who retains some card skills may play a simpler game without any new learning
must not reinforce inadequacy or increase stress. Abilities fluctuate from
day to day. Activities can be adapted and tried again another time. eg.
watering the garden. Options include allowing a fixed length of hose; replacing
a jet nozzle with a fixed gentle, fan shaped spray; watering when clothes
are not on the line; securing removable hose fittings and containing the
scope of the person watering by offering a watering can, in place of the
should be done at a time to suit the person's best level of functioning.
Examples of this are walking in the morning or the quiet time of early
afternoon. If possible, they should be structured to the same time frame
each day. Routine is security and is more reassuring than variety.
find that short walks become part of the routine many times a day. Some
benefits include a reduced level of stress and agitation, and improved
sleep. The best time for walking may be when his/her behavioural need is
greatest. eg. sundowning, or when the day seems long and meaningless.
should not overstimulate. Be selective with outings. Avoid crowds, constant
movement and noise ie. shopping centres at peak times, sports arenas and
popular times at clubs, which can cause withdrawal. A ferry ride can be
calming. An outing to the library can be quiet and meaningful. There can
be quiet times at church for prayer during the week or arrange for a minister,
priest or rabbi to visit the home at a regular time.
family and friends allow sociability, flexibility, in a setting suited
to the needs of a person with dementia, provided there is the same amount
of comfort outside as inside.
should allow an emotional outlet. Music, including the use of percussion
instruments, or contact with babies, children and animals provides positive
feelings of joy, tenderness and laughter.
should include sensory experiences. These require little interpretation
to be fully appreciated, eg. hand, neck and foot massage, brushing hair,
smelling fresh flowers or pot pourri pillows, using essential oils and
fragrances, the aroma of freshly cooked apples, stroking an animal, the
aroma of bees wax or floor polish. Visit a herb farm, a flower show, or
stores like the Body Shop for ideas.
- A sense of
movement and rhythm is retained longer than most other abilities. Try having
the person sit in a rocking chair or hammock low to the ground with sand
underneath. Hire an exercise bike or a walking machine for rainy days.
Be a spectators or participants at a ballroom dancing class or walk the
reminiscence. Capitalise on remote memory. Visit a museum. Recollect with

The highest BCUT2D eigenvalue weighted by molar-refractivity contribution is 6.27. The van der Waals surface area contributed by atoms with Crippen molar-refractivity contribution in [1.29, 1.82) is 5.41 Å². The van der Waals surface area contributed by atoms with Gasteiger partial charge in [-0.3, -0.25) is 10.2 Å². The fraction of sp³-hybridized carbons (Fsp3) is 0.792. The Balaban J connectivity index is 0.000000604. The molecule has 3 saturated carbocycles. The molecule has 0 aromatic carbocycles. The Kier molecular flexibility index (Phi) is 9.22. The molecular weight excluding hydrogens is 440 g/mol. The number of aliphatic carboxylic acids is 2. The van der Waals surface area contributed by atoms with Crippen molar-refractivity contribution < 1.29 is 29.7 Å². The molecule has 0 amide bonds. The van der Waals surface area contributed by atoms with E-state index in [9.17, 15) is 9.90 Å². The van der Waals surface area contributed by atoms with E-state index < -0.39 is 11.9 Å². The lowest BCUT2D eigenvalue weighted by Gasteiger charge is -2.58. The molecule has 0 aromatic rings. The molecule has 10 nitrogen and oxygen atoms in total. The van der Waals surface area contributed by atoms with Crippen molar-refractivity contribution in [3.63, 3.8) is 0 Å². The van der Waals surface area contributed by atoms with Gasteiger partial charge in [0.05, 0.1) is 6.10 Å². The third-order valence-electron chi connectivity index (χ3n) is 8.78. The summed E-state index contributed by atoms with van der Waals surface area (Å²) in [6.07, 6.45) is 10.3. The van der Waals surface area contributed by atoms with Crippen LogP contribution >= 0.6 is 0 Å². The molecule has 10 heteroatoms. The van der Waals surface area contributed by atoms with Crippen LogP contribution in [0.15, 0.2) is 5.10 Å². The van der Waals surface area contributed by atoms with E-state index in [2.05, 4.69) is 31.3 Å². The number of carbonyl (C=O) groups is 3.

coloured slides. For some, a good stationary image is more easily interpreted
than a reminiscence video or TV "classic" because the movement
and messages of these may be too fast moving to be processed. Old newspaper
cuttings, diaries, letters of recognition or significant relationships
and experiences, photo albums can be comforting when prompting remote memory.
If reading skills have deteriorated, make individual audio tapes enabling
a response to a calm, familiar carer's voice. Record from a favourite novel
or prayer book, poem or music. Many benefit from a walkman and individual
is related to former life style. As this varies from one person to another,
it is suggested that carers write out an activities care plan, if respite
care will be provided by different carers. This will enable consistency
of approach and care with ideas for recreation suited to the needs of the
person with dementia. Recreation may include an adapted version of a game
of cards, seeking answers together for crosswords, residual craft skills,
collage, outings to the zoo, walking barefoot along the beach, visiting
an art exhibition or taking a train trip.
play a significant part in the prevention and intervention of challenging
behaviours. Know what can be effective in calming or diverting, particularly
at "sundowning". Again this is very helpful information for a
respite caregiver. Sometimes it can be something very simple, eg. holding
onto or stroking a fur fabric pillow, a net bag with marbles or coins,
guidelines are based on abilities characteristically retained. Only the
caregiver, through trial and error, can be specific in offering appropriate
activities. The caregiver has an intimate knowledge of their person with
dementia and what are realistic expectations for that person and an appreciation
of his/her individuality.
was written by Elizabeth Wright, former Coordinator of the Association's
Family Visiting Area.